Coronavirus Politics Daily: Ventilator shortage in Africa, India's risky reopening, exodus from the Gulf
India's premature reopening? When India implemented the largest human lockdown in history back in March, it appeared to have averted a disaster, curbing the spread of COVID-19 before it swept the world's second most populous country. (To date, India has some 53,000 confirmed cases, a much lower per capita rate than most countries, though its testing capacity is limited.) But as the government – concerned about the devastating economic impact of the lockdowns on hundreds of millions of poor or low-income families – moved to lift some restrictions this week, COVID-19 infection rates quickly spiked, and the daily death rate from the disease surged from a handful in mid-April to over 100 in recent days. Most of India's coronavirus cases are in bustling urban areas where some people already seem to be suffering social distancing "fatigue" – including police who have been laxer in enforcing measures. While public health experts don't know whether recent numbers represent a definitive upward trajectory of COVID cases in India, they agree on one thing: the coronavirus outbreak there has still not peaked.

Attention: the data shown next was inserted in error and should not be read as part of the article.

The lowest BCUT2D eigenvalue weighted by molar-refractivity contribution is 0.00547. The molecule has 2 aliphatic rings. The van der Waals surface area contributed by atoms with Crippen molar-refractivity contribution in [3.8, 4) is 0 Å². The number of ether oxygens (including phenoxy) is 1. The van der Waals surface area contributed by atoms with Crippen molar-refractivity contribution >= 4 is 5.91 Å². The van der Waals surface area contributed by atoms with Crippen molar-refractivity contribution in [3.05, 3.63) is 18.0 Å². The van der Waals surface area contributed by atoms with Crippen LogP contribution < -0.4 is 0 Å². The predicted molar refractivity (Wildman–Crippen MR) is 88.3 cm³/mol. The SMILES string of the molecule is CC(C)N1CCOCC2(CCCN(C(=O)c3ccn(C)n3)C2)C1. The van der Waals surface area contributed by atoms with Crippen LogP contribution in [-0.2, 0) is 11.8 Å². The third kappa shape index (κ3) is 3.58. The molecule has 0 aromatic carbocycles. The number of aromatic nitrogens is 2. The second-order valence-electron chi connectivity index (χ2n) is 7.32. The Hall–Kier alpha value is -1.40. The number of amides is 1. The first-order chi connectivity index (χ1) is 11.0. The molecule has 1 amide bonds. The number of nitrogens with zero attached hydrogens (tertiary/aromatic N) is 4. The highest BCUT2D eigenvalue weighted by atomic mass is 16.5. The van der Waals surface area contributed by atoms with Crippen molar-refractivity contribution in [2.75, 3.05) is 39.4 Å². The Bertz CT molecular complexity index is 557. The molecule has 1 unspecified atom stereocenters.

The great Gulf exodus: For decades, foreign workers – mainly from South and Southeast Asia, but also from Egypt and the Levant – have formed the economic backbone of the Persian Gulf economies. In the UAE, for example, the foreigners who drive the buses, care for the kids, run the shops, and toil on construction sites outnumber Emiratis by a staggering ratio of 9 to 1. But now, as coronavirus shutters economies across the region, many of the 35 million foreigners in the UAE, Bahrain, Saudi Arabia, Oman, Qatar, and Kuwait want to leave, as their jobs vanish and COVID-19 rips through the cramped workers compounds where many blue-collar foreigners live. With hundreds of thousands of them now seeking to leave, there's a big dilemma for their home countries. On the one hand, they are under pressure to bring their own citizens back – India, for example, has readied plans to bring home a million or more. But as they struggle to control outbreaks of their own, they also fear introducing more vectors of the disease from heavily infected countries abroad.